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Dig Dis Sci. 2007 Sep;52(9):2276-81. Epub 2007 Apr 4.

Increased age, male gender, and cirrhosis, but not steatosis or a positive viral serology, negatively impact the life expectancy of patients who undergo liver biopsy.

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  • 1Department of Pathology, Texas Tech University Health Sciences Center, Lubbock, TX 79415, USA.

Abstract

Most survival studies of chronic liver disease avoid including more than one condition, often present in patients with liver disease; survival analysis of patients with liver disease in general was undertaken. Over a 9-year period, the survival experience of 365 patients who underwent liver biopsy, with a median follow-up of 3 years, was assessed. Log rank tests and Cox regression were used to evaluate risk factors. The Flemington-Harrington G(rho) family of tests compared the number of deaths expected in the U.S. population in general, adjusted for age, sex, and year of biopsy, to the observed number of deaths in the patients with cirrhosis and to the observed number of deaths in patients without cirrhosis. Twenty-two (6%) patients died. Cirrhosis (HR = 2.9; 95% c.i.: 1.2-6.7), male sex (HR = 2.7; 95% c.i.: 1.1-6.6), and an additional 20 years of age at biopsy (HR = 2.9; 95% c.i:. 1.4-6.2) each negatively impacted survival. Patients with cirrhosis experienced 4.58 times the number of expected deaths (p < 0.00001). Patients without cirrhosis experienced 1.66 times the number of expected deaths (p = 0.15). Steatosis and a positive viral serology did not increase the risk of death. Male gender, increased age, and cirrhosis increased the risk of death; increased steatosis and positive viral serologic studies did not.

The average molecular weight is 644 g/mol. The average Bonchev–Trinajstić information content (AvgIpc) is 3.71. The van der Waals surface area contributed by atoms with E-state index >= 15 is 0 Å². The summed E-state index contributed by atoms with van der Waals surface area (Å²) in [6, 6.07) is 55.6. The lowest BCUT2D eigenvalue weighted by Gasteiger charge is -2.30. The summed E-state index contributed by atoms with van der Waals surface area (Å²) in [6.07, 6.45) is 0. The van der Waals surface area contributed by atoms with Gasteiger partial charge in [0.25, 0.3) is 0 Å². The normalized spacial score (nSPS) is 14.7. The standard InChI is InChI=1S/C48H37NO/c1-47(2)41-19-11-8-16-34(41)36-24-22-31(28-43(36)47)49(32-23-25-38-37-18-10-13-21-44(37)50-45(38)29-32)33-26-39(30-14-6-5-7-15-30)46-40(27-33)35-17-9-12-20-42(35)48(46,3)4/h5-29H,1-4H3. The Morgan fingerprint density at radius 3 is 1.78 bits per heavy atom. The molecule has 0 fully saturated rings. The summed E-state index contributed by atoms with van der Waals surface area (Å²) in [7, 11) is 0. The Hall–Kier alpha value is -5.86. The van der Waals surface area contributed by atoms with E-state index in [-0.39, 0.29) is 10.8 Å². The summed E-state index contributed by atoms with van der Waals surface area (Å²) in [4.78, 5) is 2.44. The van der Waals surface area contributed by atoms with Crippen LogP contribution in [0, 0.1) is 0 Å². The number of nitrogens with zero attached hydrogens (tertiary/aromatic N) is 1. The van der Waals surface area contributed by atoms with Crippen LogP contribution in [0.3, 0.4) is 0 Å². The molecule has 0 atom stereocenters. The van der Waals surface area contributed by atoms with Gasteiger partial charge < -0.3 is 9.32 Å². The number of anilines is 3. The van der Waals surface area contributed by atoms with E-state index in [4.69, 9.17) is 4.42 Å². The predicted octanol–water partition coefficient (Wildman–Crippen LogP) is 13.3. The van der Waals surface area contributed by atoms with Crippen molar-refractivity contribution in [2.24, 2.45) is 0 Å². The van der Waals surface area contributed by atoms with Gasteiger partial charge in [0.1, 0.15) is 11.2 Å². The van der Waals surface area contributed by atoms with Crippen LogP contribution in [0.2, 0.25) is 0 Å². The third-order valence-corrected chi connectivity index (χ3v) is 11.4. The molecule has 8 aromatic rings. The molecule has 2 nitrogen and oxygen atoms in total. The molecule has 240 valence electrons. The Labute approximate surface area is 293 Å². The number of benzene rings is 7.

[PubMed - indexed for MEDLINE]
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